I can’t praise myself as a prolific reader for the simple fact that I am extremely busy. I dream of a time beyond thesis writing and TA jobs and RA jobs when the snow will melt and books will once again be read. That day may be soon at hand, but for now, I remain busy and cold.
This leads me to consider now a suitable moment to harp on my love of the novella. A literary art form that is currently in the early stages of a revival, a novella is somewhere between a short story and a novel. They’ve never fully gone out of fashion, that is true — you’d be surprised how many of your favourite classics actually fall under the category of novella (The Little Prince, Of Mice and Men, Animal Farm). But in a world of epic novels and online shopping I think the novella became somewhat displaced. Those looking for them can’t easily distinguish the length of book from a cursory glance on Amazon. Finding them — and then hoping for a good story, too — is a challenge.
I became interested in the style from the Melville House series The Art of the Novella, where they were publishing the shorter works of famous authors (and a few contemporaries) in a stylistically simple format. I was in a bookshop while passing through Ottawa a few summers ago when I bought Scott Fitzgerald’s A Diamond as Big as the Ritz, from this series. It was just the right length for a day of driving in the car, which was invariably interrupted by pit stops, bathroom breaks, and shifts driving. I was amazed at the impact that a book of such a short length could have. I suspect this was the start of my more recent appreciation for concise and clear writing. I like stories that go somewhere at a reasonably quick pace, and are wrapped up without too much winding.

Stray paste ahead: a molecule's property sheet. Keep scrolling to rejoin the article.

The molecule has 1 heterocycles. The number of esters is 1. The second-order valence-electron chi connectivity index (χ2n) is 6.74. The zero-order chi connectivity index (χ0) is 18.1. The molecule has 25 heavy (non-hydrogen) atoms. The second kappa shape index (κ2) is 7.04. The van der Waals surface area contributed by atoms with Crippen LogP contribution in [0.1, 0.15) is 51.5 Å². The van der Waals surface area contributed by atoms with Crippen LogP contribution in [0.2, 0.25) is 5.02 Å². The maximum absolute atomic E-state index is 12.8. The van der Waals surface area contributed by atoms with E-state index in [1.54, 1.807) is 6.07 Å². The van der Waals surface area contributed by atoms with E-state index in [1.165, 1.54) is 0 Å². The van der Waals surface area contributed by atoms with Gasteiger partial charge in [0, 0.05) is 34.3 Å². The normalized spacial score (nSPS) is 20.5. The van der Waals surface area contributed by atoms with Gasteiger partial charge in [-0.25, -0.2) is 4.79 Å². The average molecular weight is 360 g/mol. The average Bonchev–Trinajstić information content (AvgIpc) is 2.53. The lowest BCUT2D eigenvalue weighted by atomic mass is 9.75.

That’s not to say I don’t love a full-length novel; hell, I’ve written one. They’re great. But they are more of a commitment than I can undertake on a daily basis right now. My best finds are in the second-hand bookstore downtown, where they have a miraculously wide collection of novella-length publications from the seventies that I adore. The stack on my shelf will last me a while yet, I think.
I think there’s something to be said for the satisfaction of finishing a book in a single session. Being able to percolate the story in one go is a rare treat, like a snack-sized version of a luxurious day doing nothing but lounging about with a big novel. The novella is there for us busy book-lovers, waiting for a single free afternoon, a particularly long bus ride, or a bout of insomnia to entertain us all in one marvellous act. Aren’t we lucky?